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The S&P 500 surges to a record high as hopes about the economy — and Big Tech — grow

The S&P 500 hit a record high on Friday, boosted by gains in technology share and by rising hopes about the economy.
Michael M. Santiago
Getty Images
The S&P 500 hit a record high on Friday, boosted by gains in technology share and by rising hopes about the economy.

The S&P 500 set a fresh record on Friday as shares of big tech companies rallied and as hopes about the economy continue to grow.

The index, a broad-based group of stocks that includes many of the world's biggest and best-known companies, ended the day up 1.2%, to close at 4,839.81, surpassing a record it previously set in January 2022.

Stocks have been gaining momentum since last year, thanks in large measure by rising hopes about artificial intelligence. That has boosted shares of a small basket of stocks that have come to be known as the "Magnificent Seven," including Alphabet, the parent company of Google, Apple, and Meta.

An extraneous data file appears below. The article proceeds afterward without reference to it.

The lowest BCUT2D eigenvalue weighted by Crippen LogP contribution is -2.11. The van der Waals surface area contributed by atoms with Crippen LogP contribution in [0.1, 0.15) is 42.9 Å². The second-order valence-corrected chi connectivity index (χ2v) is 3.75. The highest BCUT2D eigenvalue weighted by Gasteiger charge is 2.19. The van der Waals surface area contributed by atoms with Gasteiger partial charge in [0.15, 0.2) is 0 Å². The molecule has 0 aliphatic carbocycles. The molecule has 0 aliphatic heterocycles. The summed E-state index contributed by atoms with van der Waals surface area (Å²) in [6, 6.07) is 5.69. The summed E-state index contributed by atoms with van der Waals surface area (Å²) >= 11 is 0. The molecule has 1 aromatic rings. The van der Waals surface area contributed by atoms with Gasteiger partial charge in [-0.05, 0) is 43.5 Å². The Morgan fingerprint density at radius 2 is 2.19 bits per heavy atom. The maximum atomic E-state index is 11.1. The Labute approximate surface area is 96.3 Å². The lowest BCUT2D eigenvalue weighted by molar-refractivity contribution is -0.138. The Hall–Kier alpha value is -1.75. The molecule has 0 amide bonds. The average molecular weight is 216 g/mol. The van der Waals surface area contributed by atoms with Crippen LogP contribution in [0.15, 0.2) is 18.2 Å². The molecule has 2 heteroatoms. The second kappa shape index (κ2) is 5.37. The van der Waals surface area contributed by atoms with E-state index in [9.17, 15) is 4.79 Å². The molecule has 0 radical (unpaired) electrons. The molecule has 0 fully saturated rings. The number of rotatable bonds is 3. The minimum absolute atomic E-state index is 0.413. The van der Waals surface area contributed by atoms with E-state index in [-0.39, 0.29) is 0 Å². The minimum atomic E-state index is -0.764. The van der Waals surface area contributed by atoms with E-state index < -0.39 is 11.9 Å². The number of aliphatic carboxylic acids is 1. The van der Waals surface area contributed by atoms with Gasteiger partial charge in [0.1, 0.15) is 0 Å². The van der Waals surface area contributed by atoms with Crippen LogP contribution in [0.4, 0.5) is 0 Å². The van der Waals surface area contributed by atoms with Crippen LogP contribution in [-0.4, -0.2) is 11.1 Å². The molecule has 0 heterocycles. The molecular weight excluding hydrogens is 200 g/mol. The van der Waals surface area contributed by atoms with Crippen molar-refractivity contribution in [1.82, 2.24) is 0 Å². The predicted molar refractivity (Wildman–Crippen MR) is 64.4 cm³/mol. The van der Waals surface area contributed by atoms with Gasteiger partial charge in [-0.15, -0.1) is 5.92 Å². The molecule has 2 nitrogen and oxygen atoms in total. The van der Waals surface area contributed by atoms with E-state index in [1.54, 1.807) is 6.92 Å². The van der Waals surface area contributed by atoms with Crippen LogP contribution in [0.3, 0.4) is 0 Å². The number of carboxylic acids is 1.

Economic hopes are also contributing to the gains.

The S&P 500 ended 2023 up by 24%, surprising many investors who started last year fearing the Federal Reserve's aggressive campaign to fight high inflation would kickstart a recession.

Instead inflation has eased and the economy has proven much sturdier than expected, and Wall Street now expects the Fed will start cutting interest rates this year, even if there is still a lot of uncertainty about how soon that will happen.

The Fed will next meet at the end of the month, and it's likely policymakers will hold interest rates steady, though investors are hoping to get more guidance on what they are thinking.

Investors have also cheered recent economic data, including better-than-expected retail sales numbers.

Meanwhile, a widely followed survey from the University of Michigan, released on Friday, showed a second consecutive monthly surge in consumer sentiment. That was another good omen for an economy that has proven to be far sturdier than expected.

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Based in New York, David Gura is a correspondent on NPR's business desk. His stories are broadcast on NPR's newsmagazines, All Things Considered, Morning Edition and Weekend Edition, and he regularly guest hosts 1A, a co-production of NPR and WAMU.